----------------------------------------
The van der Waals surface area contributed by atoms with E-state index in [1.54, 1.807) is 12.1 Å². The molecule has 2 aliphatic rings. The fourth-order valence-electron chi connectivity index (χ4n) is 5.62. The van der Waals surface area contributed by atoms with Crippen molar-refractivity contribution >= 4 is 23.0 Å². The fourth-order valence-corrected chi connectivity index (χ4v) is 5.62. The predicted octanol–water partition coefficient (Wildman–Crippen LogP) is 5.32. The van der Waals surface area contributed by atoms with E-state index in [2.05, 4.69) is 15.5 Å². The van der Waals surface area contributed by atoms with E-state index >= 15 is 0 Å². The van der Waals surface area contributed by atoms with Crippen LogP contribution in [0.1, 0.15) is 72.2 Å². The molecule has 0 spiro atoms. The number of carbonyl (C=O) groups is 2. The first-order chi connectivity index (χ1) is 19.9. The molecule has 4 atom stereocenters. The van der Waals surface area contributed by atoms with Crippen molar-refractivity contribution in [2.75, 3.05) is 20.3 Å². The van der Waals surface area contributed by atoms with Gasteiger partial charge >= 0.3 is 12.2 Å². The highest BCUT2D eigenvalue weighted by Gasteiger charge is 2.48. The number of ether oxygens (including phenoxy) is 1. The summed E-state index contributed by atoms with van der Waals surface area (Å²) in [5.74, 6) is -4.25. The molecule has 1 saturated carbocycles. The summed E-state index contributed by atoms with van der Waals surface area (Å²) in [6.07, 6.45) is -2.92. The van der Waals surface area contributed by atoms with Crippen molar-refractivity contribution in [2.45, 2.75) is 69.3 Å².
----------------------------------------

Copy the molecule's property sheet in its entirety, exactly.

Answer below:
The van der Waals surface area contributed by atoms with E-state index in [1.54, 1.807) is 12.1 Å². The molecule has 2 aliphatic rings. The fourth-order valence-electron chi connectivity index (χ4n) is 5.62. The van der Waals surface area contributed by atoms with Crippen molar-refractivity contribution >= 4 is 23.0 Å². The fourth-order valence-corrected chi connectivity index (χ4v) is 5.62. The predicted octanol–water partition coefficient (Wildman–Crippen LogP) is 5.32. The van der Waals surface area contributed by atoms with E-state index in [2.05, 4.69) is 15.5 Å². The van der Waals surface area contributed by atoms with E-state index >= 15 is 0 Å². The van der Waals surface area contributed by atoms with Crippen LogP contribution in [0.1, 0.15) is 72.2 Å². The molecule has 0 spiro atoms. The number of carbonyl (C=O) groups is 2. The first-order chi connectivity index (χ1) is 19.9. The molecule has 4 atom stereocenters. The van der Waals surface area contributed by atoms with Crippen molar-refractivity contribution in [2.75, 3.05) is 20.3 Å². The van der Waals surface area contributed by atoms with Gasteiger partial charge >= 0.3 is 12.2 Å². The highest BCUT2D eigenvalue weighted by Gasteiger charge is 2.48. The number of ether oxygens (including phenoxy) is 1. The summed E-state index contributed by atoms with van der Waals surface area (Å²) in [5.74, 6) is -4.25. The molecule has 1 saturated carbocycles. The summed E-state index contributed by atoms with van der Waals surface area (Å²) in [6.07, 6.45) is -2.92. The van der Waals surface area contributed by atoms with Crippen molar-refractivity contribution in [2.45, 2.75) is 69.3 Å².